The University of Minnesota shall provide equal access to and opportunity in its programs, facilities, and employment without regard to race, color, creed, religion, national origin, gender, age, marital status, familial status, disability, public assistance status, membership or activity in a local commission created for the purpose of dealing with discrimination, veteran status, sexual orientation, gender identity, or gender expression.
Inquiries regarding compliance may be directed to the Director, Office of Equal Opportunity and Affirmative Action, University of Minnesota, 274 McNamara Alumni Center, 200 Oak Street S.E., Minneapolis, MN 55455, (612) 624-9547, [email protected]. Website at eoaa.umn.edu.
This publication/material is available in alternative formats upon request.
Equity, Diversity, Equal Opportunity, and Affirmative Action (PDF) (Board of Regents Policy)
Title IX Statement
As required by Title IX, the University does not discriminate on the basis of sex in any of its education programs or activities, including in admissions and employment. Inquiries about the application of Title IX can be directed to the University’s Title IX Coordinators or to the U.S. Department of Education, Office of Civil Rights.
Sexual Harassment, Sexual Assault, Stalking and Relationship Violence (Board of Regents Policy)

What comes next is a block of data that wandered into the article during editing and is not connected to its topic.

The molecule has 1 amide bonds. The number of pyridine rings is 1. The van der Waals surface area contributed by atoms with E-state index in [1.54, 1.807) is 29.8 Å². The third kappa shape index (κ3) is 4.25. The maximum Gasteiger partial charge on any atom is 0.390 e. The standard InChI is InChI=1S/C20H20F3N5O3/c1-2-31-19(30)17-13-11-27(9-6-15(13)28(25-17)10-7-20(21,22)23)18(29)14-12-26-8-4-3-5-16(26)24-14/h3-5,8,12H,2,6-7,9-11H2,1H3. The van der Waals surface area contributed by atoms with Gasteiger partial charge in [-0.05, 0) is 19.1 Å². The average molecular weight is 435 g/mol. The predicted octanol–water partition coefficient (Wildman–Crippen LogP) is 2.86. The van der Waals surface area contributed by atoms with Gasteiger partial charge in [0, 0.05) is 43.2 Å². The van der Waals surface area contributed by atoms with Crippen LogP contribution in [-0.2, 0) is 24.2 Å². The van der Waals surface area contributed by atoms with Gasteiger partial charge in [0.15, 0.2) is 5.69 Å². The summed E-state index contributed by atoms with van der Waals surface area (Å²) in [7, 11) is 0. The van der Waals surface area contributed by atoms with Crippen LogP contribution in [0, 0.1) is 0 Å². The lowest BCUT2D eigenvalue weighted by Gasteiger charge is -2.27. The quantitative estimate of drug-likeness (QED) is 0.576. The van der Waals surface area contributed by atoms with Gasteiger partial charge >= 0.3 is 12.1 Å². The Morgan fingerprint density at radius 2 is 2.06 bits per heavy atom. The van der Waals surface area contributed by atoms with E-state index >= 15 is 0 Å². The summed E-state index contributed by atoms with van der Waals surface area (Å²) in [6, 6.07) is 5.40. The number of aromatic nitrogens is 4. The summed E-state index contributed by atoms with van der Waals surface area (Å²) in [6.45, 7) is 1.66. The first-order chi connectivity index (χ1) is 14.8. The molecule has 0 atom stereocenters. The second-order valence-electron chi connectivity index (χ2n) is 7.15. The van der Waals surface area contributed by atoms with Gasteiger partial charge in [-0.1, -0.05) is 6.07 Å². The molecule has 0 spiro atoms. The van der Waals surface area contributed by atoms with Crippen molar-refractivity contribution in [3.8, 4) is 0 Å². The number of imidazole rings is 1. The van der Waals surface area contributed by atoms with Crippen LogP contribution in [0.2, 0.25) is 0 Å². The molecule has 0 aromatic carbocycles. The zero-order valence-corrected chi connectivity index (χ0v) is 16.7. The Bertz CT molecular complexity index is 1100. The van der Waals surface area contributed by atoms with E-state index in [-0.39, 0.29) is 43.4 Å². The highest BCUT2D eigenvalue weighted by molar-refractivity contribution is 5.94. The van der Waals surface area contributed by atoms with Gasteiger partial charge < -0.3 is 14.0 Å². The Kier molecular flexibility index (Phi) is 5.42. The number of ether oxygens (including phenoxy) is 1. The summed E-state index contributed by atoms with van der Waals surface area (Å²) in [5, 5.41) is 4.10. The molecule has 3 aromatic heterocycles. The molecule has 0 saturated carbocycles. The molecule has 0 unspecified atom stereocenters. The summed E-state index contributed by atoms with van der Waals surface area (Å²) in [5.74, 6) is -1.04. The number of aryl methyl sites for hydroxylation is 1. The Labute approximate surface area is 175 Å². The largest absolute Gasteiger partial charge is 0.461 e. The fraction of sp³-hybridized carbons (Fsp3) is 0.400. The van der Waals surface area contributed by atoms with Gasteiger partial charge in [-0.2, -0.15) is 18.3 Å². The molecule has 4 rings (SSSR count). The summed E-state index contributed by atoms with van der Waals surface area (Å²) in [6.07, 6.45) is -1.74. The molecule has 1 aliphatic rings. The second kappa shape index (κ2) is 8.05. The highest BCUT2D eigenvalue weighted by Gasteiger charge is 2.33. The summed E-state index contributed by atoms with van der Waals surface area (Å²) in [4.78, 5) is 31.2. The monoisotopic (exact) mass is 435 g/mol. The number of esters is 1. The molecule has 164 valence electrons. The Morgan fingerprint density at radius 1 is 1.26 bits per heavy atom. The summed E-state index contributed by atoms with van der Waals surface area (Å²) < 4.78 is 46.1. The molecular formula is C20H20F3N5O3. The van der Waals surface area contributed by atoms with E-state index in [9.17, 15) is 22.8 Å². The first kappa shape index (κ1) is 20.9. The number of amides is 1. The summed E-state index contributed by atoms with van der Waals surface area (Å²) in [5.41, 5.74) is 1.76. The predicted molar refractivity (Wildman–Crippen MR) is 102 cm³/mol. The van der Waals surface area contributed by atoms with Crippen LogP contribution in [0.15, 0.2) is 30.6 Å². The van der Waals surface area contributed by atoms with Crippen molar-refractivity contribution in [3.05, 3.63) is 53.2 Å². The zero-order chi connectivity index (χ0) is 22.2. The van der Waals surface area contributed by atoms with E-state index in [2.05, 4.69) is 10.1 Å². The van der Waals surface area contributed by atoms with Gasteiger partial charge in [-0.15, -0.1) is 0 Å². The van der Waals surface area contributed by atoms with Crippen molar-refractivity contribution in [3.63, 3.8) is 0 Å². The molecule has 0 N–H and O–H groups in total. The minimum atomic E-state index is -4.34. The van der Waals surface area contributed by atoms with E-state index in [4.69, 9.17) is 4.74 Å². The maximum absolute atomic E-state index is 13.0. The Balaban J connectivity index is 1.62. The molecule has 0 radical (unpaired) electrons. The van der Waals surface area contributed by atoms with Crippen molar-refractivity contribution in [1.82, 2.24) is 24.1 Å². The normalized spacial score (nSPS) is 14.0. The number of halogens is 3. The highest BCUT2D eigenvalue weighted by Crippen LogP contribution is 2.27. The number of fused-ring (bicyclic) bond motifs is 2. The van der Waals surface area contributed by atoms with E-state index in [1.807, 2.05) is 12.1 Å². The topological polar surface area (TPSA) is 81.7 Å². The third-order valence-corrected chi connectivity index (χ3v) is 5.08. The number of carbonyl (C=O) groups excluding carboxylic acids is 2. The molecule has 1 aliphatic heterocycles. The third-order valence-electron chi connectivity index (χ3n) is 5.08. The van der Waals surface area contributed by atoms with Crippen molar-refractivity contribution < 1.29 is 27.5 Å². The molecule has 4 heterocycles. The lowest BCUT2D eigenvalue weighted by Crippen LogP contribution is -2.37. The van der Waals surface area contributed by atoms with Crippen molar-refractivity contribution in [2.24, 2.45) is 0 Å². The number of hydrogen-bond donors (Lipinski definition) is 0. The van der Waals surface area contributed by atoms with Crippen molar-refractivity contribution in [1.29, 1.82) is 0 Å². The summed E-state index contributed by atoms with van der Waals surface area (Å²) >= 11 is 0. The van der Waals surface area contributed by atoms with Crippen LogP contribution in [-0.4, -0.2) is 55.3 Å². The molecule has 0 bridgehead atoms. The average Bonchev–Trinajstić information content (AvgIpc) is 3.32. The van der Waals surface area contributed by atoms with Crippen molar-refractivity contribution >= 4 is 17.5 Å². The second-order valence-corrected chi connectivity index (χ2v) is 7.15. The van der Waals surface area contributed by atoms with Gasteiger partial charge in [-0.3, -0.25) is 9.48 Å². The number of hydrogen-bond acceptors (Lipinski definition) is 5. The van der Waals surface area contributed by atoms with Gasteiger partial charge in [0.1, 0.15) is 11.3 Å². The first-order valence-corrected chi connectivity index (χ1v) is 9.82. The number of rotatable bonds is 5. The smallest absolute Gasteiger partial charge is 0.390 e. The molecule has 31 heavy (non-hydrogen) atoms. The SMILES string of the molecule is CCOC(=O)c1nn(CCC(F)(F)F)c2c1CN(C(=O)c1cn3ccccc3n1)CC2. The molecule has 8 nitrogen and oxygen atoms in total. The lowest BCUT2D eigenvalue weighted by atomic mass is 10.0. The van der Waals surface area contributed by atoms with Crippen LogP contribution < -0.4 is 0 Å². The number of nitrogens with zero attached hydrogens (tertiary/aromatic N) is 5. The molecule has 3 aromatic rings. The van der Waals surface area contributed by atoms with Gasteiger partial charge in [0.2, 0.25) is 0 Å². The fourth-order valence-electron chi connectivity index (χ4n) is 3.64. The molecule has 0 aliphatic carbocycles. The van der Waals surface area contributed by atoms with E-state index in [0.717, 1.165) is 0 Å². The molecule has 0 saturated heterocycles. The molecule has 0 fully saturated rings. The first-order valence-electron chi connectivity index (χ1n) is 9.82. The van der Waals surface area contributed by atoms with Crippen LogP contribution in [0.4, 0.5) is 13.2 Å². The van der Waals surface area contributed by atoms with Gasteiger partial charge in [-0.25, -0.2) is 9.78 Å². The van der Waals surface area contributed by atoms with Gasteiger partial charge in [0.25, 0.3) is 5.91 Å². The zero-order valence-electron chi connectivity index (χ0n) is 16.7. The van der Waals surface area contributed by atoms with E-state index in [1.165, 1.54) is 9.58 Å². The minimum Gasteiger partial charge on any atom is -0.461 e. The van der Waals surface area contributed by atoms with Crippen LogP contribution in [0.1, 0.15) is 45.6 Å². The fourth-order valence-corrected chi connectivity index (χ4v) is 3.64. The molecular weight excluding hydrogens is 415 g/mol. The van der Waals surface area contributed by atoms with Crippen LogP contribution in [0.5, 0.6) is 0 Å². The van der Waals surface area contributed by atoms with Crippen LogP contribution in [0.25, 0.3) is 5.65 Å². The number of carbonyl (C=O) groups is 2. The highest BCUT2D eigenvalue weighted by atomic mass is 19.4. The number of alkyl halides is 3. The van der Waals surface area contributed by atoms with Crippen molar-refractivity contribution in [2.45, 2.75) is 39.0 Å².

The University of Minnesota Twin Cities is located on traditional, ancestral, and contemporary lands of Indigenous people. The University resides on Dakota land ceded in the Treaties of 1837 and 1851. We acknowledge this place has a complex and layered history. This land acknowledgment is one of the ways in which we work to educate the campus and community about this land and our relationships with it and each other. We are committed to ongoing efforts to recognize, support, and advocate for American Indian Nations and peoples.
Local Dakota Land Map — downloadable visual and audio Dakota land maps of Minneapolis, St. Paul, and surrounding areas by local artist Marlena Myles
Why Treaties Matter — a comprehensive and thoughtful exploration of treaties and land theft in Minnesota. For our area, we recommend you begin by reading about the 1837 land cession treaties with the Ojibwe and Dakota, and the 1851 Dakota land cession treaties